I disagree. If a single document is to be cited as the deciding factor in the cultural change that was to occur in the American military’s adherence to the LOW in the coming decades, it was, in fact, the 1974 Department of Defense Directive 5100.77, “DOD Program for Implementation of the Law of War”. This, in turn, evolved from the Peers Inquiry, a comprehensive DOD investigation of the events surrounding My Lai-an initiative that Moyn pointedly fails to note. A finding in the report filed by this Inquiry focused on the fact that inadequate training in the LOW was a contributory factor to the My Lai killings. Consequently, the DOD Directive established a unified and extensive LOW training program for the armed forces, instruction that was to be provided by military lawyers. Perhaps even more significantly, however, the Directive mandated that, henceforth, Judge Advocates were to be involved in both the development and review of all Operation Plans in order to ensure their compliance with the LOW. Few, at the time, could envision the substantive effect that this mandate would have on U.S. adherence to the LOW over the following decades.
The 1977 Protocols Additional
Moyn next introduces us to the Swiss international lawyer, Jean Pictet, a familiar figure to all who have consulted his definitive Commentaries on the 1949 Geneva Conventions. He serves as a conduit for the author’s discussion of the 1977 Protocols Additional to these Conventions. In doing so, Moyn, once again, evidences his disdain for the LOW norms existing at that time-to include these ’49 Conventions. He notes that, before the ’77 Protocols were in place, “…one could say with only a bit of exaggeration that there were no laws of war, humane or not.” The triumph of the Protocols was, in his view, the fact that, “ [T]here really were—finally—laws of humane war. [F]or the first time, the brutal essence of killing itself was a legally constrained activity.” This is yet another example of the author’s now familiar hyperbole that simply does not withstand examination. Yet, even here, in his enthusiastic endorsement of the Protocols, he cautions that this more robust LOW might simply serve to legitimate conflict itself. “What if those who initiate…more humane war consider the results ethically legitimate, precisely because they are following the rules?”
Post-Vietnam: The Role of Military Lawyers
Moyn proceeds to identify the decade following the Vietnam conflict as the historic point at which the U.S. military “first” makes a determined effort to adhere to the LOW—“out of a combination of moral education and post-Vietnam public relations.” He attributes this new found awareness, in large part, to the end of the draft-a development that exempted essentially all Americans from service in any future conflict (and resulted in an end to widespread citizen protests against such conflicts), and one that created a professional, all-volunteer force. With the creation of the latter, he opines that a younger generation of military officers now welcomed these “newly humane” laws of war-believing an adherence to these rules not only to be honorable, but an initiative that would serve as a shield against any damage future violations of these norms might do to their profession.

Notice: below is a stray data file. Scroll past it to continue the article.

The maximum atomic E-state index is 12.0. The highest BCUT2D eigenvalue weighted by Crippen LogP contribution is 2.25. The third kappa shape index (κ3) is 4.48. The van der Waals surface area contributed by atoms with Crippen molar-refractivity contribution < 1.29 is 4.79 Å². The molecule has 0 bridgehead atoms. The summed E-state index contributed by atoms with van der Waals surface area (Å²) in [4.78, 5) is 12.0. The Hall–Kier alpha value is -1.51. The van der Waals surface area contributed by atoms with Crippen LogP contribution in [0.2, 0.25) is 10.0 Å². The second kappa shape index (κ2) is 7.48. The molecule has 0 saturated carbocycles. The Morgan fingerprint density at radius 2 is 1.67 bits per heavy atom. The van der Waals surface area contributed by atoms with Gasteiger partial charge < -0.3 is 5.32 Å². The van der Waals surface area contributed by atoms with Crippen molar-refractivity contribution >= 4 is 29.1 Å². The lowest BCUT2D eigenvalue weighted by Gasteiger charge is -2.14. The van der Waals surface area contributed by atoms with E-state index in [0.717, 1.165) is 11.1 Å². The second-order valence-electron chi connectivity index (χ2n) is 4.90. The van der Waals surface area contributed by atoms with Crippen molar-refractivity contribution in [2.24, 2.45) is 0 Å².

Perhaps to the surprise of some-if not most-Moyn attributes much of this attitudinal shift to the work of military attorneys: “Judge Advocate General lawyers in the different service branches were in the forefront of this change.” Why was this the case? It was most decidedly not the result of a newly discovered collective moral compass on the part of JAGs. Nor was it, as Moyn would attest, the fact that, again, for the “first” time, the ’77 Protocols Additional actually provided military lawyers with substantive, “humane” LOW rules-principles that could be conveyed to the military community. While a greatly enhanced LOW training program, administered by JAGs, was indeed developed, as mandated by the aforementioned DOD Directive 5100.77, this instruction centered not around the Protocols Additional, but on long-standing codified and customary LOW.
And, while this training certainly played an essential role in a markedly enhanced appreciation for, and adherence to, the LOW, the pivotal factor in this development, undoubtedly, was the DOD Directive requirement that military attorneys be involved in the development of Operation Plans-to ensure their LOW compliance. This meant, for the first time, JAGs were to be an integral part of a commander’s war fighting staff- a role that was to expand exponentially over the following decades-and one Moyn duly observes. He notes the involvement of JAG officers in the planning for the 1989 U.S. intervention in Panama and that Air Force attorneys-among over 350 military lawyers deployed to Iraq during the 1990-91 Gulf War-were key players in Air Operations Centers, offering critical advice on the selection of targets. In the words of General Colin Powell, Moyn notes, lawyers had become “…absolutely indispensable to military operations.”
A Singular Perspective Regarding Contemporary U.S. Compliance With Jus ad Bellum Norms
Having apparently reconciled himself to the fact that the U.S., particularly in the form of its military, has now become committed to compliance with an increasingly humane LOW, the author spends the last 100 pages of his work primarily discussing how, in his view, this new found, publicly espoused focus on adherence to this law has been used systematically by American policy makers simply to mask U.S. violations of the more strategic legal prohibitions against the use of force, itself. Speaking in some detail to the legal bases put forward by the U.S. for military operations conducted abroad immediately following the Gulf War, to include that undertaken in Kosovo, he concisely sums up his analysis: “[T]he United States treated ‘self-defense’ not as a constraining limit on force, but as an expansive justification for it.”